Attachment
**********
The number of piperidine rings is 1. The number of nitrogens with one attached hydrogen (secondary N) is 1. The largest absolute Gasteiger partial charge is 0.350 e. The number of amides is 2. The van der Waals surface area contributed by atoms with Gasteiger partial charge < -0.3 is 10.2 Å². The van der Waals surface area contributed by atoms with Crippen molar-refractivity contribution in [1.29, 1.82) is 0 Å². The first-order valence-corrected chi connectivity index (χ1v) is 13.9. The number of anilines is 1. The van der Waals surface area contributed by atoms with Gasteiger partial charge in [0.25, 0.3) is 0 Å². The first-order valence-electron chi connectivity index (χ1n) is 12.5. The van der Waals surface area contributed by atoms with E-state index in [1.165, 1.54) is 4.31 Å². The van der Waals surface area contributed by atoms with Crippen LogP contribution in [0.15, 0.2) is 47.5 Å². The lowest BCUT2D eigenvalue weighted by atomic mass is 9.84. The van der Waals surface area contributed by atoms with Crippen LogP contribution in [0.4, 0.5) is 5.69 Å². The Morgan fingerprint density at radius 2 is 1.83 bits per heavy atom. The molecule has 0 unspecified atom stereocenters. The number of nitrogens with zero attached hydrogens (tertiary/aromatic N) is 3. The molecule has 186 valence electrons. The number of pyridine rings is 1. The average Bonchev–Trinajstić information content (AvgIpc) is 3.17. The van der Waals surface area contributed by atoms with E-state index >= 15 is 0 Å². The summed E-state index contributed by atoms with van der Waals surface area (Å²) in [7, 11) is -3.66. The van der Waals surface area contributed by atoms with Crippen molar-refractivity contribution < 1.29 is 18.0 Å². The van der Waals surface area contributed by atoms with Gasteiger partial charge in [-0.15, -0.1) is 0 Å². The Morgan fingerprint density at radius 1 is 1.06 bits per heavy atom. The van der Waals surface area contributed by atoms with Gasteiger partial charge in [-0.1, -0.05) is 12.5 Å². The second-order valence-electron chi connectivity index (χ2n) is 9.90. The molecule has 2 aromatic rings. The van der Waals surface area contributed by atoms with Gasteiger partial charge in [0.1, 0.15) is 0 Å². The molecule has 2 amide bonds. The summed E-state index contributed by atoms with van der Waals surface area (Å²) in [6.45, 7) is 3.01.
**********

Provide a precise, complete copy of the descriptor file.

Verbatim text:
The number of piperidine rings is 1. The number of nitrogens with one attached hydrogen (secondary N) is 1. The largest absolute Gasteiger partial charge is 0.350 e. The number of amides is 2. The van der Waals surface area contributed by atoms with Gasteiger partial charge < -0.3 is 10.2 Å². The van der Waals surface area contributed by atoms with Crippen molar-refractivity contribution in [1.29, 1.82) is 0 Å². The first-order valence-corrected chi connectivity index (χ1v) is 13.9. The number of anilines is 1. The van der Waals surface area contributed by atoms with Gasteiger partial charge in [0.25, 0.3) is 0 Å². The first-order valence-electron chi connectivity index (χ1n) is 12.5. The van der Waals surface area contributed by atoms with E-state index in [1.165, 1.54) is 4.31 Å². The van der Waals surface area contributed by atoms with Crippen LogP contribution in [0.15, 0.2) is 47.5 Å². The lowest BCUT2D eigenvalue weighted by atomic mass is 9.84. The van der Waals surface area contributed by atoms with Crippen LogP contribution in [0.4, 0.5) is 5.69 Å². The Morgan fingerprint density at radius 2 is 1.83 bits per heavy atom. The molecule has 0 unspecified atom stereocenters. The number of nitrogens with zero attached hydrogens (tertiary/aromatic N) is 3. The molecule has 186 valence electrons. The number of pyridine rings is 1. The average Bonchev–Trinajstić information content (AvgIpc) is 3.17. The van der Waals surface area contributed by atoms with E-state index >= 15 is 0 Å². The summed E-state index contributed by atoms with van der Waals surface area (Å²) in [7, 11) is -3.66. The van der Waals surface area contributed by atoms with Crippen molar-refractivity contribution < 1.29 is 18.0 Å². The van der Waals surface area contributed by atoms with Gasteiger partial charge in [-0.15, -0.1) is 0 Å². The Morgan fingerprint density at radius 1 is 1.06 bits per heavy atom. The van der Waals surface area contributed by atoms with Gasteiger partial charge in [-0.1, -0.05) is 12.5 Å². The second-order valence-electron chi connectivity index (χ2n) is 9.90. The molecule has 2 aromatic rings. The van der Waals surface area contributed by atoms with Gasteiger partial charge in [0.1, 0.15) is 0 Å². The molecule has 2 amide bonds. The summed E-state index contributed by atoms with van der Waals surface area (Å²) in [6.45, 7) is 3.01.